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Pesquisa Veterinária Brasileira

Print version ISSN 0100-736X

Pesq. Vet. Bras. vol.34 no.12 Rio de Janeiro Dec. 2014 



Identification of canine papillomavirus type 1 (CPV1) DNA in dogs with cutaneous papillomatosis


Identificação do DNA de Papillomavirus canino tipo 1 em cães com papilomas cutâneos no Brasil



Brígida K. de AlcântaraI; Amauri A. AlfieriI*; Wagner B. RodriguesI; Rodrigo A.A. OtonelI; Michele LunardiI; Selwyn A. HeadleyII; Alice F. AlfieriI

ILaboratório de Virologia Animal, Departamento de Medicina Veterinária Preventiva (DMVP), Universidade Estadual de Londrina (UEL), Rodovia Celso Garcia Cid, Campus Universitário, Cx. Postal 10011, Londrina, PR 86057-970, Brazil
IILaboratório de Patologia Veterinária, DMVP-UEL, Rodovia Celso Garcia Cid, Campus Universitário, Cx. Postal 10011, Londrina, PR




Canine oral papillomavirus (COPV), also known as Canine Papillomavirus type 1 (CPV1), induces papillomas at the mucous membranes of the oral cavity and at the haired skin of dogs. The classification of Papillomavirus (PV) types is based on the L1 capsid protein and nucleotide sequence; so far, 14 CPV types have been described in several countries, but the molecular characterization of CPV in Brazil is lacking. This study investigated the presence of the PV in seven papillomas from four mixed breed dogs from Londrina/PR, Southern Brazil, by partial sequencing of the L1 gene. Seven exophytic cutaneous lesions were surgically removed and processed for histopathological and molecular characterization. Histopathology confirmed the lesions as viral papillomas due to typical histological features. Polymerase Chain Reaction (PCR) assay using the FAP59 and FAP64 primers targeted the L1 gene followed by sequence analysis of the amplicons identified CPV1 in all evaluated papilloma samples. This study represents the first description of CPV1 DNA associated with canine papillomatosis in Brazil.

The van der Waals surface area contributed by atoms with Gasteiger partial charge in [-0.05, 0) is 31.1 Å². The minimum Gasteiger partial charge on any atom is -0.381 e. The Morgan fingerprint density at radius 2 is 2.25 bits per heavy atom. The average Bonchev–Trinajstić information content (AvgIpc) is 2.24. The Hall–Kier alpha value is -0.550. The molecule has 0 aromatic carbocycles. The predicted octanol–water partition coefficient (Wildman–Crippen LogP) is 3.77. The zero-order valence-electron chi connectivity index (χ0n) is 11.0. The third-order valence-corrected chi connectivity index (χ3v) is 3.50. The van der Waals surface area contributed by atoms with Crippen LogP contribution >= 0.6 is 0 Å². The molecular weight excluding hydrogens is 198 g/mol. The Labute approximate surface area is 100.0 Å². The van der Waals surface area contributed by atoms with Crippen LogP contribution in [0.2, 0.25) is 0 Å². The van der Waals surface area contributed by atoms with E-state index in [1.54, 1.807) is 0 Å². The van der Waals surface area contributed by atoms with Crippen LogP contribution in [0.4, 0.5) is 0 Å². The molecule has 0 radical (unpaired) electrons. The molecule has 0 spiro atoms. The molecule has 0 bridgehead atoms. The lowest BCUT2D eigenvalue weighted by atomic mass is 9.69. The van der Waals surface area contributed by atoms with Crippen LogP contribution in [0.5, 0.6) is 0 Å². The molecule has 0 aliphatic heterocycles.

Index terms: Papillomatosis, canine, CPV1, papilloma, warts, L1 gene.


O papilomavírus oral canino (COPV), também denominado Papillomavirus canino tipo 1 (CPV1), tem a capacidade de induzir papilomas na mucosa da cavidade oral e também em pele de cães. A classificação dos tipos de papilomavírus (PV) é baseada na proteína L1 do capsídeo e na sequência de nucleotídeos que a codifica. Atualmente são descritos 14 tipos de CPV, no entanto, ainda faltam estudos moleculares relacionados à identificação dos tipos de CPV no Brasil. O objetivo deste estudo foi investigar a presença de PV em fragmentos de papilomas obtidos de quatro cães sem raça definida, provenientes de Londrina/PR, região sul do Brasil, e definir o tipo viral por meio da análise da sequência parcial de nucleotídeos do gene L1. Sete lesões cutâneas foram cirurgicamente removidas e processadas ​​para a caracterização histopatológica e molecular. O exame histopatológico confirmou as lesões como papilomas. Foi realizada reação em cadeia de polimerase (PCR), utilizando os primers FAP59 FAP64 para a amplificação parcial do gene L1, seguida por análise das sequências dos produtos amplificados, que confirmou a presença do CPV1 em todas as amostras avaliadas. Este estudo representa a primeira identificação do DNA de CPV1 associado com papilomatose canina no Brasil.

Termos de Indexação: Papilomatose, canina, CPV1, papiloma, verrugas, gene L1.




The Papillomavirus (PV) is a group of DNA viruses that induces benign and malignant proliferative lesions at the epidermis and mucous membranes of their natural hosts, and probably occur in most mammals and birds (De Villiers et al. 2004).

The classification of the papillomavirus types is based on the L1 nucleotide sequence. The L1 gene is highly conserved, and a new putative PV type is considered when the L1 nucleotide sequence is at least 10% different from other PV types (De Villers et al. 2004). Based on this classification more than 200 types of PVs were characterized, most being isolated from humans (Bernard et al. 2010); currently 14 types of canine papillomavirus (CPVs) have been identified (Yuan et al. 2012a, Lange et al. 2013).

Moreover, CPVs can be allocated into three distinct Papillomavirus genera: Lambdapapillomavirus (CPVs 1 and 6); Taupapillomavirus (CPVs 2, 7 and 13); and Chipapillomavirus (CPVs 3, 4, 5, 8, 9, 10, 11, and 14), while CPV 12 is not currently classified into a definite genus (Bernard et al. 2010, Lange & Favrot 2011, Lange et al. 2012).